You are excited because you’ll be starting your very own Indie film. Nothing’s more frustrating than having everything you prepared for getting ruined, even just by the smallest factor. This is perfectly fine, as this is especially common with starters. But even so, if you know these little things beforehand, then you’ll prevent them sooner rather than later.
Every filmmaker learns lessons on their first film and well, pretty much every film after that too. In an effort to help you learn from some common mistakes, here are five little-known factors that could affect your indie film.
1. Location Power
Find out if you need a generator for your lighting and gear because if so, you should know these are very heavy and your DP will likely need a truck with a way to get it up and down. Also, you do not want to blow a fuse you can’t fix in the middle of your shoot.
2. Parking Expenses/Gas
This is such an easy thing to forget to add to your budget and yet, it can add up insanely quick. It’s best to have your parking needs planned for in pre-production but don’t forget these included fees and gas for any crew vehicles (and FYI, rental trucks are gas guzzlers.) Have petty cash on hand also for runs your PAs do, and they will do runs.
3. Get Releases For Everything
Have all needed filmmaking releases ready to be signed, when the person is right in front of you or your team. Releases are not just for actors and people in the shot. They are needed for the use of private property, copyrighted material, and photos. Tracking people down for these after the film is shot is time-consuming and tedious. Additionally, your releases will be required to sell your film. So don’t mess around with this.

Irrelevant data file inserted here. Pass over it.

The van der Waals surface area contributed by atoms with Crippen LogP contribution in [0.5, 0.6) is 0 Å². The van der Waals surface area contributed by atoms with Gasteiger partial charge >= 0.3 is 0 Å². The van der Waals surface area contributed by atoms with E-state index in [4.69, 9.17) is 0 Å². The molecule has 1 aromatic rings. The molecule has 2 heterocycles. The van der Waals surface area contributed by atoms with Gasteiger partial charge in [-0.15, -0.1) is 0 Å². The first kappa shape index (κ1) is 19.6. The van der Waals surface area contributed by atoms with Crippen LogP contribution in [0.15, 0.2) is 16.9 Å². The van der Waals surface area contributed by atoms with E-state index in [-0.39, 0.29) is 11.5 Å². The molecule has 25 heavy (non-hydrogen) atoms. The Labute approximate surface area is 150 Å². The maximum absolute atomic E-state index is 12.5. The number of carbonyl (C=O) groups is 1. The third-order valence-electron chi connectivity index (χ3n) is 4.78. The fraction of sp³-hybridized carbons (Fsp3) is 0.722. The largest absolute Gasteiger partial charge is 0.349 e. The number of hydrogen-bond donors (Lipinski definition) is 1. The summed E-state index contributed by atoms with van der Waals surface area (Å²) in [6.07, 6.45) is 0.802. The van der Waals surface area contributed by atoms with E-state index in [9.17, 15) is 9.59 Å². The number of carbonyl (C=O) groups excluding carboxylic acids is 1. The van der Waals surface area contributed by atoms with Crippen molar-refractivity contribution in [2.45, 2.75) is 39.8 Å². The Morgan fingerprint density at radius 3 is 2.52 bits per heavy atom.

4. A Trained Still Photographer
Still photography is an important part of your shoot. Set photos can come in handy for marketing and promotion purposes not to mention, audiences love behind the scenes shots. Trained photographers will use the proper gear to keep their camera’s actions silent and flash from being in your shot. This is extremely important for your coverage.
5. You Get What You Pay For
If you aren’t paying for it, then it’s wise to have backups ready to spring into action. People will commit till they’re blue in the face and yet still consider it voluntary and not a real job. On one of my colleague’s shoots, she was able to have an extra stand in when a cast member didn’t show because I had given all the extras the entire script so they would know the story. Because of this, one extra learned her lines quickly, already knowing the context of the scene within the story and was able to replace the missing actress.
A word of advice, make sure you wear comfortable shoes and clothing. This is not the time to wear those boots that look cool but kill your feet and it’s best to have clothes that you can move freely in. While this may sound like common sense also, trust me, it isn’t for everyone.